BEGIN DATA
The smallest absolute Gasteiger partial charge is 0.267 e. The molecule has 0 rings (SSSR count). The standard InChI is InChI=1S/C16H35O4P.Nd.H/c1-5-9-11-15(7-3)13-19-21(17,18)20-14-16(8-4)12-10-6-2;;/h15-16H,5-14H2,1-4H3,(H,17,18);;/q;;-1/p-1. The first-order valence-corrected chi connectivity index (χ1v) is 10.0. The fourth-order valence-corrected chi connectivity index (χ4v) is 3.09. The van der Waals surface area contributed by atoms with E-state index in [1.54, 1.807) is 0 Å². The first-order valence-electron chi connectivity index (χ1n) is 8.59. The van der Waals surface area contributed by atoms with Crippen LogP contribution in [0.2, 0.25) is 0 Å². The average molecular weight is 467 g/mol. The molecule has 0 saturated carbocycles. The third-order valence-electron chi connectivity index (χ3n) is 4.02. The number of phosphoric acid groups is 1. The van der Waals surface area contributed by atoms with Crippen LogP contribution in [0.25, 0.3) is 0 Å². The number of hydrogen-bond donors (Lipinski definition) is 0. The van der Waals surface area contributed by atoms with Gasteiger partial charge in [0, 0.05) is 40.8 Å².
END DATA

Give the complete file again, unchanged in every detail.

The smallest absolute Gasteiger partial charge is 0.267 e. The molecule has 0 rings (SSSR count). The standard InChI is InChI=1S/C16H35O4P.Nd.H/c1-5-9-11-15(7-3)13-19-21(17,18)20-14-16(8-4)12-10-6-2;;/h15-16H,5-14H2,1-4H3,(H,17,18);;/q;;-1/p-1. The first-order valence-corrected chi connectivity index (χ1v) is 10.0. The fourth-order valence-corrected chi connectivity index (χ4v) is 3.09. The van der Waals surface area contributed by atoms with E-state index in [1.54, 1.807) is 0 Å². The first-order valence-electron chi connectivity index (χ1n) is 8.59. The van der Waals surface area contributed by atoms with Crippen LogP contribution in [0.2, 0.25) is 0 Å². The average molecular weight is 467 g/mol. The molecule has 0 saturated carbocycles. The third-order valence-electron chi connectivity index (χ3n) is 4.02. The number of phosphoric acid groups is 1. The van der Waals surface area contributed by atoms with Crippen LogP contribution in [0.25, 0.3) is 0 Å². The number of hydrogen-bond donors (Lipinski definition) is 0. The van der Waals surface area contributed by atoms with Gasteiger partial charge in [0, 0.05) is 40.8 Å².